By Editor | March 10th, 2014 - 11:39am
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BY JEFF BRINDLE Anytime now, the U.S. Supreme Court will render a decision in McCutcheon v. FEC.  And while reformists may not like it, the high court is likely to allow national parties to raise far more money.  That could strengthen them, and help reverse the flow of money from parties to independent groups.

The Federal Election Campaign Act (FECA) imposes overall limits on the amount an individual contributor can donate to federal candidates and national parties.

Termed aggregate limits, individuals can give no more than $123,000 to federal candidates and committees during a two-year period. There is a limitation of $74,600 to PACs and parties and $48,000 to all candidates.

By the way, New Jersey law has never forced contributors to state, county or local candidates or parties to operate under aggregate limits. And there haven’t been any repercussions.

Plaintiffs Shaun McCutcheon and the Republican National Committee are challenging these limits that cap the amount of money a group or individual can contribute.

They are doing so on First Amendment grounds.

Reformist groups supporting aggregate limits maintain the challenge is the latest in a series of legal attacks against post Watergate restrictions on campaign finance.  In this they are correct.

Aggregate limits, they say, curb corruption in politics.  If you limit how much money is spread around by one source, you limit their influence.

There is a problem with this logic, however.  It fails to recognize that money will find its way into the electoral process somehow.

The approach taken by reformers since the 1972 enactment of FECA has been one of reducing the amount of money spent on politics, mostly by candidates and political parties.

Whether through banning corporate and labor union contributions and spending, imposing aggregate limits, or banning soft money to political parties in the Bipartisan Campaign Reform Act (BRCA) of 2002, the strategy has been to restrict financial activity by candidates and parties.

So what has been the result of this approach?  Simply to lead to money flowing to anonymous independent organizations.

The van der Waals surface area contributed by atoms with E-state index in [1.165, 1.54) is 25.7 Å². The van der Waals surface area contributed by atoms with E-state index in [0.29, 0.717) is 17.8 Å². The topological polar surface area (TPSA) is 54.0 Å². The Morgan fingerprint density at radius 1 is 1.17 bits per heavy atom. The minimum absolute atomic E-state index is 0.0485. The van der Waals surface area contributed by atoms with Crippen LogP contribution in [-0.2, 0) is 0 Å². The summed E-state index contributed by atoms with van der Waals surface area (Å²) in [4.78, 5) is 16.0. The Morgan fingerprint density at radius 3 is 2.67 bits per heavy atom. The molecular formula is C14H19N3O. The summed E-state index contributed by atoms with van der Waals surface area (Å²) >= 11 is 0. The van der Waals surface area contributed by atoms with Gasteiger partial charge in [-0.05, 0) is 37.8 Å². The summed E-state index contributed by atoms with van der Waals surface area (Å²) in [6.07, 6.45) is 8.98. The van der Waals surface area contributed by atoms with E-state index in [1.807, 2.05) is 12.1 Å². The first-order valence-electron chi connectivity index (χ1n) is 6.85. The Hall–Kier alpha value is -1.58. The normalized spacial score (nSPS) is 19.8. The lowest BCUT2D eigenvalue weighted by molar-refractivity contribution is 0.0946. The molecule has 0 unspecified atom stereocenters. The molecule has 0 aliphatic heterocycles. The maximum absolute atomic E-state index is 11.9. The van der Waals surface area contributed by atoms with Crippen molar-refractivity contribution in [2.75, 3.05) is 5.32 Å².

For example, between the enactment of BCRA and 2008, two years before Citizens United, the growth in independent expenditures increased by more than 1000 percent.  At the same time spending by parties stalled and for a time even declined.

Certainly Citizens United magnified this trend.  However, BCRA was the real catalyst for dynamic growth in outside group spending.

Aside from over a billion dollars spent by independent groups in the presidential election of 2012, there was a tremendous increase in independent spending in New Jersey last year.

Over $42 million was spent by outside groups to influence the gubernatorial and legislative elections, as well as ballot questions.  Compare this to the $14 million spent by the big six party entities.

Clearly, something must be done to offset the outsized influence of unregulated independent groups and in turn click the reset button and strengthen the political parties and candidates.

A step in the right direction would be for the US Supreme Court to lift the aggregate limits challenged in McCutcheon v. FEC.  This would send a signal that it is important for the Federal and State governments to take measures that will strengthen the parties and their candidates. 

While I do not have a crystal ball my guess is that the Court will find aggregate limits to be unconstitutional.

Justice Kennedy normally serves as the swing vote.  On campaign finance issues, Austin v. Michigan Chamber of Commerce, 1990; Colorado Republican Federal Campaign Committee v. FEC, 1996; and Citizens United to mention a few, he has found for the First Amendment.

This is a serious time in terms of campaign finance.  All sides are concerned with establishing laws that build trust and confidence in the political and electoral processes.

For my mind a system strong on disclosure, strong on political parties, and one which allows candidates to better engage with voters is the way to go. 

Jeff Brindle is the Executive Director of the New Jersey Election Law Enforcement Commission.  The opinions presented here are his own and not necessarily those of the Commission.

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